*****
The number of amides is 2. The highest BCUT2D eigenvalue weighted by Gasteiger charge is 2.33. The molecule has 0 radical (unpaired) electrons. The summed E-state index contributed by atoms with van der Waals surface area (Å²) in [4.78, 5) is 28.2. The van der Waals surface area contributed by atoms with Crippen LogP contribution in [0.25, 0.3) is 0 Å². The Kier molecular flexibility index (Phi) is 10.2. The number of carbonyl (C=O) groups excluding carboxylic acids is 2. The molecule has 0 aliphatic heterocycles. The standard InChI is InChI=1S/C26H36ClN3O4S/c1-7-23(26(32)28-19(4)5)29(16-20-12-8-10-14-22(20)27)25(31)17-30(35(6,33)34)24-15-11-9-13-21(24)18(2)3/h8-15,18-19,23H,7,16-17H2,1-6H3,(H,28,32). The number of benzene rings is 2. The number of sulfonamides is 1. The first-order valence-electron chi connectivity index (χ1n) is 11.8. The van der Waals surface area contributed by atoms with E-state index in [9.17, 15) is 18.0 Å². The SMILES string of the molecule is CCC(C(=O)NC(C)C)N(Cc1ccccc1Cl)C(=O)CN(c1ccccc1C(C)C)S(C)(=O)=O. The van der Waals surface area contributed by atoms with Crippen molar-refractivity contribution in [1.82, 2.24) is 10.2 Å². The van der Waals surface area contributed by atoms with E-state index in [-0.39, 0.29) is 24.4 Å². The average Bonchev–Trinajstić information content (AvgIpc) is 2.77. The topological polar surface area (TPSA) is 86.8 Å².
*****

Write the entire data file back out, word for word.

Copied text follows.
The number of amides is 2. The highest BCUT2D eigenvalue weighted by Gasteiger charge is 2.33. The molecule has 0 radical (unpaired) electrons. The summed E-state index contributed by atoms with van der Waals surface area (Å²) in [4.78, 5) is 28.2. The van der Waals surface area contributed by atoms with Crippen LogP contribution in [0.25, 0.3) is 0 Å². The Kier molecular flexibility index (Phi) is 10.2. The number of carbonyl (C=O) groups excluding carboxylic acids is 2. The molecule has 0 aliphatic heterocycles. The standard InChI is InChI=1S/C26H36ClN3O4S/c1-7-23(26(32)28-19(4)5)29(16-20-12-8-10-14-22(20)27)25(31)17-30(35(6,33)34)24-15-11-9-13-21(24)18(2)3/h8-15,18-19,23H,7,16-17H2,1-6H3,(H,28,32). The number of benzene rings is 2. The number of sulfonamides is 1. The first-order valence-electron chi connectivity index (χ1n) is 11.8. The van der Waals surface area contributed by atoms with E-state index in [9.17, 15) is 18.0 Å². The SMILES string of the molecule is CCC(C(=O)NC(C)C)N(Cc1ccccc1Cl)C(=O)CN(c1ccccc1C(C)C)S(C)(=O)=O. The van der Waals surface area contributed by atoms with Crippen molar-refractivity contribution in [1.82, 2.24) is 10.2 Å². The van der Waals surface area contributed by atoms with E-state index in [-0.39, 0.29) is 24.4 Å². The average Bonchev–Trinajstić information content (AvgIpc) is 2.77. The topological polar surface area (TPSA) is 86.8 Å².